I think one of the main issues is the lack of resources (especially HR personnel) within smaller firms. I think one potential route could be to check if your university has a career office and if the team has some relationships with firms in London that could help to overcome this issue. One of the hurdles I would say is the fact that in most firms intern recruitment is handled by mid-level staff (one of the few perks that you have) and that for mid-level staff it is difficult to push for unusual or expensive things like sponsorship. Therefore one route could be to get noticed by the senior guys in the firm (in a charming rather than annoying way) and then they can push your case through.

    • 2
May 21, 2020

Thanks for your insight! New perspective to approach the recruiting process that I've never considered. SB'd

May 19, 2020

How important do you actually think is being proactive at Analyst/Associate level? Is it actually a value added?

May 19, 2020

I personally think it is extremely important but should be a reflection of your actual stage of development. Trying to originate a deal as a Senior Analyst because you had good parties during university with the son of a family-owned business is just naive and not proactive (I nevertheless tried it often w/o much success). For me being proactive is for example volunteering to work on a not very prestigious deal but then pushing to take on a lot of responsibly as the partner is more "hands -off". In general it is a fine line between being proactive and annoying, for not knowing your place, but people will notice it very favourably if you are able to walk the line.

    • 2
May 19, 2020

Thanks for the Q&A!
1) What team / group are in you in? You mentioned FS and TMT in consulting, so am I right in guessing that you transitioned to FIG / TMT coverage?
2) This forum is obsessed with classifying firms (BB, EB, regional, etc), however, I couldn't resist asking what type of boutique you work for?
3) Would be grateful for a list of training resources / materials that you've found useful. You mentioned Pignataro in one of your replies above - would be great to hear about any others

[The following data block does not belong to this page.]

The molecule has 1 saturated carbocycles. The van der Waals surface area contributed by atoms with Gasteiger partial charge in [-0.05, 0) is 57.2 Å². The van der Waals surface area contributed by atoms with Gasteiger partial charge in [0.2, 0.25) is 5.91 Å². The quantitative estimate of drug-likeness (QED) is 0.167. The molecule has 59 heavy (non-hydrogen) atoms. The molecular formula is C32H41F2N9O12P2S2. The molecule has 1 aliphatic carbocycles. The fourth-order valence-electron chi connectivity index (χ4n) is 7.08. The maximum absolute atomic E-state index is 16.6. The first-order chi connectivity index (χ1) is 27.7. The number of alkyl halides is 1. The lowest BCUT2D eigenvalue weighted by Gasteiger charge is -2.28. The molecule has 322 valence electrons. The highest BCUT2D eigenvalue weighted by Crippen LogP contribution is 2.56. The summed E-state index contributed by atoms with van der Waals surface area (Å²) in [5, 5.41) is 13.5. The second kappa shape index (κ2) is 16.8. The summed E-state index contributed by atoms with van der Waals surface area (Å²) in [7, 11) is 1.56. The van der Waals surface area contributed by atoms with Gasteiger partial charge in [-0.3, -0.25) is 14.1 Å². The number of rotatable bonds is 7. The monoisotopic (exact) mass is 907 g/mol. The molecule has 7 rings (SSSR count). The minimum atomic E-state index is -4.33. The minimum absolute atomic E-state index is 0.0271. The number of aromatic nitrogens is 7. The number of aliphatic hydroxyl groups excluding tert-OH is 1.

May 19, 2020

I work across FIG, Consumer and a little TMT. I enjoy Consumer a lot due to higher deal flow and generally more action and travelling. The deals in FIG tend to be bigger as a lot of the bank and insurance-related deals are balance sheet heavy and complex. A lot of analysis and pitching but not that many deals...
I work in a ambitious boutique with the partners coming from BB and EB. Good partners, culture and some exciting deals but still a lot to do on developing the brand...
I quite like the book "Mastering Private Equity: Transformation via Venture Capital, Minority Investments and Buyout". It does not only focus on the technical side of a deal but also covers topics such a Secondaries and Fund Structures which are helpful to fully understand PEs

    • 3
May 20, 2020

Thank you - SB'd

May 19, 2020

is the knowledge provided by at least CFA L1 and a master's degree in finance, in addition to financial modeling training, enough for entry level IB?
in other words, what kind of knowledge do analysts need to possess to not only get offers, but to succeed in their careers as well?

May 19, 2020

Probably good verbal and written communication skills are one of the most important and underrated skills in IB. In most cases, you will be writing more than working with Excel.

    • 1
May 19, 2020

I finished undergrad in North America and am starting at a big five in Canada in M&A IB. I am interested in transferring to Europe in a few years.

What do you think are the best resources to learn about the PE landscape in Europe?

What timeline would you suggest (keeping in mind early recruiting cycles, building relationships and working with headhunters)?

Any insight would be great.

May 20, 2020

The industry publication "Real Deals" has a good coverage of the European PE sector and the daily newsletter is for free. It shows you which firm has closed a fund and which deals have been announced. I think you should start about 1 year before you are planning to move and it might make sense to come for a holiday to London and meet some headhunters that then have you in their database and know about your profile and interests.

May 20, 2020

Thanks a lot, this is really helpful!

May 19, 2020